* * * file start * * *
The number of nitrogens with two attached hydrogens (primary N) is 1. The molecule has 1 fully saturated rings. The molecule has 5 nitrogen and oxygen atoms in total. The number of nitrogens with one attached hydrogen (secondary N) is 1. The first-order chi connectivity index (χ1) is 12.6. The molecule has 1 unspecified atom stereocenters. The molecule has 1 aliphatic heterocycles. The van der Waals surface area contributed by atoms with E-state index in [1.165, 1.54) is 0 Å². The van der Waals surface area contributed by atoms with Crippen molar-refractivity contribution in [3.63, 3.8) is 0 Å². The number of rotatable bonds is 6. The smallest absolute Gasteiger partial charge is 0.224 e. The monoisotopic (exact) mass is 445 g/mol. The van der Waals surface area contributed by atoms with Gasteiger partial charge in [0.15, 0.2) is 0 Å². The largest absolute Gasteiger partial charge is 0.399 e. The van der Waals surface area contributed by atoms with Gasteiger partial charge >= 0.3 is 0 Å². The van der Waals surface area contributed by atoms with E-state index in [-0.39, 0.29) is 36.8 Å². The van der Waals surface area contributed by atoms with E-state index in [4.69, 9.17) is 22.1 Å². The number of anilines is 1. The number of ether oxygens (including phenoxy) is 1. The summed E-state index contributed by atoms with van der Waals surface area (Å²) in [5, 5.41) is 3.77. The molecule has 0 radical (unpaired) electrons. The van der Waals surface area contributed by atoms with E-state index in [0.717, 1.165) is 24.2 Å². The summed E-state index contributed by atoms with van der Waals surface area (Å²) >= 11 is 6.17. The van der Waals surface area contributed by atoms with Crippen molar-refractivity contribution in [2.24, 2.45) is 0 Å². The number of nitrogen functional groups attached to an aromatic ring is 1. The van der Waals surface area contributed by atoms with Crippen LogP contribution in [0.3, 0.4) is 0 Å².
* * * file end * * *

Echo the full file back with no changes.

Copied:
The number of nitrogens with two attached hydrogens (primary N) is 1. The molecule has 1 fully saturated rings. The molecule has 5 nitrogen and oxygen atoms in total. The number of nitrogens with one attached hydrogen (secondary N) is 1. The first-order chi connectivity index (χ1) is 12.6. The molecule has 1 unspecified atom stereocenters. The molecule has 1 aliphatic heterocycles. The van der Waals surface area contributed by atoms with E-state index in [1.165, 1.54) is 0 Å². The van der Waals surface area contributed by atoms with Crippen molar-refractivity contribution in [3.63, 3.8) is 0 Å². The number of rotatable bonds is 6. The smallest absolute Gasteiger partial charge is 0.224 e. The monoisotopic (exact) mass is 445 g/mol. The van der Waals surface area contributed by atoms with Gasteiger partial charge in [0.15, 0.2) is 0 Å². The largest absolute Gasteiger partial charge is 0.399 e. The van der Waals surface area contributed by atoms with Gasteiger partial charge >= 0.3 is 0 Å². The van der Waals surface area contributed by atoms with E-state index in [-0.39, 0.29) is 36.8 Å². The van der Waals surface area contributed by atoms with E-state index in [4.69, 9.17) is 22.1 Å². The number of anilines is 1. The number of ether oxygens (including phenoxy) is 1. The summed E-state index contributed by atoms with van der Waals surface area (Å²) in [5, 5.41) is 3.77. The molecule has 0 radical (unpaired) electrons. The van der Waals surface area contributed by atoms with E-state index in [0.717, 1.165) is 24.2 Å². The summed E-state index contributed by atoms with van der Waals surface area (Å²) >= 11 is 6.17. The van der Waals surface area contributed by atoms with Crippen molar-refractivity contribution in [2.24, 2.45) is 0 Å². The number of nitrogen functional groups attached to an aromatic ring is 1. The van der Waals surface area contributed by atoms with Crippen LogP contribution in [0.3, 0.4) is 0 Å².